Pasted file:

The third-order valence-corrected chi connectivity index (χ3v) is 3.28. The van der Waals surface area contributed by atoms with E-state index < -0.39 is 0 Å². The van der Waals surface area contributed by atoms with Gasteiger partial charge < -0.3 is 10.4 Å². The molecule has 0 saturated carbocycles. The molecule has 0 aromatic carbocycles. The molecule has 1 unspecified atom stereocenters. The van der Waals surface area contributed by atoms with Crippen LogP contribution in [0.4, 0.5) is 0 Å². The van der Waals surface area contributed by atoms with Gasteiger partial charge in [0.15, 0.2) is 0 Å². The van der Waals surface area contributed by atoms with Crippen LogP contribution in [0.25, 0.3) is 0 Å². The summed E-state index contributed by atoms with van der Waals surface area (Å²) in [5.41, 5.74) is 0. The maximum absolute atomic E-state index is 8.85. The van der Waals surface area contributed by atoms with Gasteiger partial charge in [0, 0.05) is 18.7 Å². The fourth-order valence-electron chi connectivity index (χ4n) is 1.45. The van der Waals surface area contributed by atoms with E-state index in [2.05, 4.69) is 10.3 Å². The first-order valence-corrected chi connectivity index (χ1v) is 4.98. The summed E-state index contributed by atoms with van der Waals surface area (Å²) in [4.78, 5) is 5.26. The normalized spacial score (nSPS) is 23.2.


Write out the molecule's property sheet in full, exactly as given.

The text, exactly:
The third-order valence-corrected chi connectivity index (χ3v) is 3.28. The van der Waals surface area contributed by atoms with E-state index < -0.39 is 0 Å². The van der Waals surface area contributed by atoms with Gasteiger partial charge < -0.3 is 10.4 Å². The molecule has 0 saturated carbocycles. The molecule has 0 aromatic carbocycles. The molecule has 1 unspecified atom stereocenters. The van der Waals surface area contributed by atoms with Crippen LogP contribution in [0.4, 0.5) is 0 Å². The van der Waals surface area contributed by atoms with Gasteiger partial charge in [0.15, 0.2) is 0 Å². The van der Waals surface area contributed by atoms with Crippen LogP contribution in [0.25, 0.3) is 0 Å². The summed E-state index contributed by atoms with van der Waals surface area (Å²) in [5.41, 5.74) is 0. The maximum absolute atomic E-state index is 8.85. The van der Waals surface area contributed by atoms with Gasteiger partial charge in [0, 0.05) is 18.7 Å². The fourth-order valence-electron chi connectivity index (χ4n) is 1.45. The van der Waals surface area contributed by atoms with E-state index in [2.05, 4.69) is 10.3 Å². The first-order valence-corrected chi connectivity index (χ1v) is 4.98. The summed E-state index contributed by atoms with van der Waals surface area (Å²) in [4.78, 5) is 5.26. The normalized spacial score (nSPS) is 23.2.